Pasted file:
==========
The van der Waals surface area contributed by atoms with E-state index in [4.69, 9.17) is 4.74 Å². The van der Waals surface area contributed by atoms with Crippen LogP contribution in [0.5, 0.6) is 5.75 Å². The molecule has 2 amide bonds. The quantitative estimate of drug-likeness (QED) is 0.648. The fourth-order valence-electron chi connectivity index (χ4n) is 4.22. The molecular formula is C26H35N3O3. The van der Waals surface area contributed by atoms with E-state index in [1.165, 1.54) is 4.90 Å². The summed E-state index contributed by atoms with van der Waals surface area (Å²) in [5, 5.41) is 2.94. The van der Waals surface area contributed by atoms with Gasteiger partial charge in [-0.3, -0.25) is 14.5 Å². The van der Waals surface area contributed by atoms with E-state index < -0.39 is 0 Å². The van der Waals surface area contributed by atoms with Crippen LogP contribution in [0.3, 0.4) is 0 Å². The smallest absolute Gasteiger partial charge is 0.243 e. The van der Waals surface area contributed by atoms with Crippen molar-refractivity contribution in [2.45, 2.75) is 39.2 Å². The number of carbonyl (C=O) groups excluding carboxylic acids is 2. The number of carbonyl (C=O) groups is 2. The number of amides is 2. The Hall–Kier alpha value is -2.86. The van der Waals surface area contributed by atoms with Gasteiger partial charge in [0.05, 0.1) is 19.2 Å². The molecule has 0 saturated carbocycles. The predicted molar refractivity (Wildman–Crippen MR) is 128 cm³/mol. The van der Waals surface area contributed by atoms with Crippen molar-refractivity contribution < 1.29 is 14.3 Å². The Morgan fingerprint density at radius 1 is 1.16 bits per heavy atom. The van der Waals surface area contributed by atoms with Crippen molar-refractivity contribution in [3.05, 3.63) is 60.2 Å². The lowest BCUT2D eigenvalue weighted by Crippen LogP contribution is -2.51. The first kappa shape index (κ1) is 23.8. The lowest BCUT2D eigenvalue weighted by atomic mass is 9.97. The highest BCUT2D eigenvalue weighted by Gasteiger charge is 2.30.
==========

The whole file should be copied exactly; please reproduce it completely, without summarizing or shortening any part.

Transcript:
The van der Waals surface area contributed by atoms with E-state index in [4.69, 9.17) is 4.74 Å². The van der Waals surface area contributed by atoms with Crippen LogP contribution in [0.5, 0.6) is 5.75 Å². The molecule has 2 amide bonds. The quantitative estimate of drug-likeness (QED) is 0.648. The fourth-order valence-electron chi connectivity index (χ4n) is 4.22. The molecular formula is C26H35N3O3. The van der Waals surface area contributed by atoms with E-state index in [1.165, 1.54) is 4.90 Å². The summed E-state index contributed by atoms with van der Waals surface area (Å²) in [5, 5.41) is 2.94. The van der Waals surface area contributed by atoms with Gasteiger partial charge in [-0.3, -0.25) is 14.5 Å². The van der Waals surface area contributed by atoms with E-state index < -0.39 is 0 Å². The van der Waals surface area contributed by atoms with Crippen LogP contribution in [0.3, 0.4) is 0 Å². The smallest absolute Gasteiger partial charge is 0.243 e. The van der Waals surface area contributed by atoms with Crippen molar-refractivity contribution in [2.45, 2.75) is 39.2 Å². The number of carbonyl (C=O) groups excluding carboxylic acids is 2. The number of carbonyl (C=O) groups is 2. The number of amides is 2. The Hall–Kier alpha value is -2.86. The van der Waals surface area contributed by atoms with Gasteiger partial charge in [0.05, 0.1) is 19.2 Å². The molecule has 0 saturated carbocycles. The predicted molar refractivity (Wildman–Crippen MR) is 128 cm³/mol. The van der Waals surface area contributed by atoms with Crippen molar-refractivity contribution < 1.29 is 14.3 Å². The Morgan fingerprint density at radius 1 is 1.16 bits per heavy atom. The van der Waals surface area contributed by atoms with Crippen molar-refractivity contribution in [3.05, 3.63) is 60.2 Å². The lowest BCUT2D eigenvalue weighted by Crippen LogP contribution is -2.51. The first kappa shape index (κ1) is 23.8. The lowest BCUT2D eigenvalue weighted by atomic mass is 9.97. The highest BCUT2D eigenvalue weighted by Gasteiger charge is 2.30.